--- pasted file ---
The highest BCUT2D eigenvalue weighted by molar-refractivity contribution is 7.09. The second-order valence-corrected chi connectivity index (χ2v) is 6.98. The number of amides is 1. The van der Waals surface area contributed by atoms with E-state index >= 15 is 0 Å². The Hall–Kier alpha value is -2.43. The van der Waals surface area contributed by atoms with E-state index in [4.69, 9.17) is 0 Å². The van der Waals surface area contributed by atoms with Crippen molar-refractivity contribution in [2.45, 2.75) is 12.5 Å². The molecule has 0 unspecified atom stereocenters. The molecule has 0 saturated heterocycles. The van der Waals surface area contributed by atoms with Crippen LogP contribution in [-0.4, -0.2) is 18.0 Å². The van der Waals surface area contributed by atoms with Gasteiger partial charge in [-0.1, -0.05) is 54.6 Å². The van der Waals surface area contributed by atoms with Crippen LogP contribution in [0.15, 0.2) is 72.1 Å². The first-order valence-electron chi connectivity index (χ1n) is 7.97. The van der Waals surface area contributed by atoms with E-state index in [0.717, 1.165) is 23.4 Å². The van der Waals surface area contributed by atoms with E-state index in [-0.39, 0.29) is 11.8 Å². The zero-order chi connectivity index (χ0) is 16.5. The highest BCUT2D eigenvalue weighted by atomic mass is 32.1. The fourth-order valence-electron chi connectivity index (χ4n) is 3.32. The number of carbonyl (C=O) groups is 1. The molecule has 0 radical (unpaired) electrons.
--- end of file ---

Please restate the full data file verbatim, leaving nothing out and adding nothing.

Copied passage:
The highest BCUT2D eigenvalue weighted by molar-refractivity contribution is 7.09. The second-order valence-corrected chi connectivity index (χ2v) is 6.98. The number of amides is 1. The van der Waals surface area contributed by atoms with E-state index >= 15 is 0 Å². The Hall–Kier alpha value is -2.43. The van der Waals surface area contributed by atoms with E-state index in [4.69, 9.17) is 0 Å². The van der Waals surface area contributed by atoms with Crippen molar-refractivity contribution in [2.45, 2.75) is 12.5 Å². The molecule has 0 unspecified atom stereocenters. The molecule has 0 saturated heterocycles. The van der Waals surface area contributed by atoms with Crippen LogP contribution in [-0.4, -0.2) is 18.0 Å². The van der Waals surface area contributed by atoms with Gasteiger partial charge in [-0.1, -0.05) is 54.6 Å². The van der Waals surface area contributed by atoms with Crippen LogP contribution in [0.15, 0.2) is 72.1 Å². The first-order valence-electron chi connectivity index (χ1n) is 7.97. The van der Waals surface area contributed by atoms with E-state index in [0.717, 1.165) is 23.4 Å². The van der Waals surface area contributed by atoms with E-state index in [-0.39, 0.29) is 11.8 Å². The zero-order chi connectivity index (χ0) is 16.5. The highest BCUT2D eigenvalue weighted by atomic mass is 32.1. The fourth-order valence-electron chi connectivity index (χ4n) is 3.32. The number of carbonyl (C=O) groups is 1. The molecule has 0 radical (unpaired) electrons.